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WEEKLY NEWSLETTER March 7, 2016 by L. Swift and Jeff McQ


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‘What is a Grind Opp?,’ you ask? It is a job opportunity. A help wanted ad.

Living the dream: Recording Connection grad Paul Raymond turns his apprenticeship into a full-time job

Recording Connection graduate Paul Raymond

Recording Connection graduate Paul Raymond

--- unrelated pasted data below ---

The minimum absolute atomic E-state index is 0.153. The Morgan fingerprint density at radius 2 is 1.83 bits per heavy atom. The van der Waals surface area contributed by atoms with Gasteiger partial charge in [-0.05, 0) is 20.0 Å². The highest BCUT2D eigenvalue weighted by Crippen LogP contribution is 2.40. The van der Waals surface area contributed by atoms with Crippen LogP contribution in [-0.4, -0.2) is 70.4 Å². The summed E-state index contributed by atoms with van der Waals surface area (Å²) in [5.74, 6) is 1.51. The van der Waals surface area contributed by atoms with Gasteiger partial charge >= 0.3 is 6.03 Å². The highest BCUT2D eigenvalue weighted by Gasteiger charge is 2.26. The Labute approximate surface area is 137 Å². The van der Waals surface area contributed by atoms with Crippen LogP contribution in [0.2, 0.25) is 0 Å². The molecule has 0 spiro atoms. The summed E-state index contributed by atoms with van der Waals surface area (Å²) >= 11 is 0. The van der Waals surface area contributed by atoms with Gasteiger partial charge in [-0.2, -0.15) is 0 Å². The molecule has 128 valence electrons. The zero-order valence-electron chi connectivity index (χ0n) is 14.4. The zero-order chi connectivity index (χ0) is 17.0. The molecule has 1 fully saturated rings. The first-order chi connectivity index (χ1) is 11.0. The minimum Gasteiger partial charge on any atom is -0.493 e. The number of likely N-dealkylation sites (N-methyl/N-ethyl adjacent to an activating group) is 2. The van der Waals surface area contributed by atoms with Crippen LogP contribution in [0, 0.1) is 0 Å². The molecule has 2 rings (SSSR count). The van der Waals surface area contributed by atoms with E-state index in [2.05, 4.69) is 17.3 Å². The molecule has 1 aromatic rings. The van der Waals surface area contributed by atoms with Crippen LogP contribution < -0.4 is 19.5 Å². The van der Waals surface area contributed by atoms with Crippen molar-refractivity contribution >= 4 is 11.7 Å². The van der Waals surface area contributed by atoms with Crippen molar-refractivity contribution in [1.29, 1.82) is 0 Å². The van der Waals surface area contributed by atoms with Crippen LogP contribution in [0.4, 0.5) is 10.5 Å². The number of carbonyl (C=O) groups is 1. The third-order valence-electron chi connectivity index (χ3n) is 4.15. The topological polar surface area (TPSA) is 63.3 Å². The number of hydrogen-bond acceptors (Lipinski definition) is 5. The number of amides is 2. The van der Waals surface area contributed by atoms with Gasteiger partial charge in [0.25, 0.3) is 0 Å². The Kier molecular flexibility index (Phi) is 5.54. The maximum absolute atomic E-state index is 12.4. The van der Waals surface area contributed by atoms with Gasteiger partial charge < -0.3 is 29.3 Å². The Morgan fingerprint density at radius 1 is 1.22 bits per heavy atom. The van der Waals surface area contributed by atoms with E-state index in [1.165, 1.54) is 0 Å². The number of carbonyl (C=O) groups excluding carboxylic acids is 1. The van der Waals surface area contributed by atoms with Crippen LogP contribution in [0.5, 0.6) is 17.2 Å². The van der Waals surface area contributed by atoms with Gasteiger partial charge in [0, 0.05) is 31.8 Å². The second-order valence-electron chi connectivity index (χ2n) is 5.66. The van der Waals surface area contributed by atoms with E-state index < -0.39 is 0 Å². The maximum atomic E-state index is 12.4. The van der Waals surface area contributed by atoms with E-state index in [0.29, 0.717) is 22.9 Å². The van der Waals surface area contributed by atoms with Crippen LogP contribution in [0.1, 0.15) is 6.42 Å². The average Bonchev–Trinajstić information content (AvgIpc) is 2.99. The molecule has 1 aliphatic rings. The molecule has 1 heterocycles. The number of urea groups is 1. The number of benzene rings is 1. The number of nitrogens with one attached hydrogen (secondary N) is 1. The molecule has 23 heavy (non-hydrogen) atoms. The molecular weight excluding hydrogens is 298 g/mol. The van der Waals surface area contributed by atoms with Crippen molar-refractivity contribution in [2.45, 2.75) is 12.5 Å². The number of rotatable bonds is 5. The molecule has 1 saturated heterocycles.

When it comes to his opinion on classroom education, Recording Connection graduate Paul Raymond pulls no punches.   “I hated school,” he admits. “I went to first grade at a public school, and then I was home schooled for the rest of the time because I hated public school. I hated the fact that my teacher had to teach 20 kids because I didn’t learn anything. I already knew what they were learning, so I wasn’t learning anything new.”   Meanwhile, growing up homeschooled, Paul began playing guitar and drums, developed a love for metal, and started teaching himself about recording. When he decided to pursue it professionally as a career, he says he seriously considered going to college but he was obviously reluctant.   “I was heavily looking into Full Sail,” he says, “and I was honestly about to call them up and find out how much everything was going to be. And I knew it was going to be crazy expensive.”   But then a friend told him about the Recording Connection.   “My friend Chad, who did the program as well, he said, ‘Hey, I heard you were going into recording…well, check this program out.’ He referred me to the recording school, and I was like, ‘Holy cow, how did I not find this?’”   It turned out that the Recording Connection wasn’t just a better price, but the learning approach was much more suited to a guy who hated school.   “[Being homeschooled] was a lot better because my mom sat down and she helped me,” says Paul. “For math, my dad sat down and one-on-one helped me. That’s sort of the way I’ve done everything…I’m a very hands-on learner, and I tune out sometimes if I’m having trouble learning, which is…when I’m not hands on, I have trouble learning, which means I sort of tune out and get frustrated or whatever. But when I read that this was mentor-apprentice, I was like, ‘Oh! This is gonna be cool, ‘cause this is exactly what I need: hands-on. I get to sit there and watch and ask questions.’”   Paul was placed as an apprentice at Metro 37 Recording Studios, one of the largest studios in Detroit, MI (and one that specializes in rock and metal). He was paired for mentoring with producer/engineer Kevin Sharpe (Shinedown, Fall Out Boy) and as is sometimes the case in music, the unexpected happened, right on lesson one.   “He had me start unplugging his whole front studio,” he says. “He wanted the wires to run neater and everything to look better. It was kind of messy at the time, due to the previous engineer. So I unhooked everything, rolled up all the cables, set them on the side, and then he’s like, ‘Oh shoot! I gotta go get my kid!’ So then he left…From my previous knowledge, I was able to put together the rest of his studio for him. When he got back…he was impressed that I could put it all back together. And so right then, he realized I had background and that I could do a little bit more than probably most people that had come in.”   From that point on, Kevin adapted the training to Paul’s level of experience. “He taught me so much,” says Paul. “Over the course of my time there, he corrected my bad habits.” Meanwhile, Paul continued to treat his apprenticeship like he was auditioning for a job, showing up for sessions even when he didn’t have a lesson scheduled, helping out where he could, and even running to the store for clients.   “Generally, Kevin will say, ‘Hey, there’s a session. Do you wanna do it?,’ says Paul “I’ll say yes, and I’ll come in. But if he doesn’t call me and say there’s a session, I’m still going in. I’m still going to watch the sessions. I’m still going to clean the live room. I’m still going to sweep the floors. I’m still going to empty the trash… I’m always willing to run over and grab drinks…I feel like it [makes] me more of an asset to the studio because I’m keeping their clients happy. I’m making sure the room stays clean…I’m just making sure that their experience with the studio is the absolute best, because one day I could be recording them.”   Paul’s dedication has paid off big time. During his time at Metro, he says he’s been able to sit in and on sessions with bands like Madam X, Miss May I and Born of Osiris, and he’s even been able to help run sessions with Vixen and Terry Brown. Kevin has also helped Paul procure some additional live gigs, as well. But the biggest payoff happened shortly after Kevin let Paul run an acoustic session on his own…   “We went out to lunch,” Paul recalls. [Kevin] told me, ‘Yeah, dude, you did a great job with that last session, so you’ve got a future here if you keep up the hard work. You can keep working here and running sessions for me because they really liked what you did and had nothing but good things to say.’”   Now working regularly at Metro, Paul is ecstatic to be working with his mentor, doing what he loves for a living. “Working at Metro is like everything I could dream of,” he says. “I have all the respect in the world for Kevin, because he taught me everything I know.”   For the long term, Paul says he’s slowly working on building out his own studio in a storefront where his grandfather used to run a shoe store. But for now, he says he’s perfectly content to continue at his mentor’s studio. “I realize that I can’t work at Metro forever,” he says, “but I’m going to work there as long as I can.”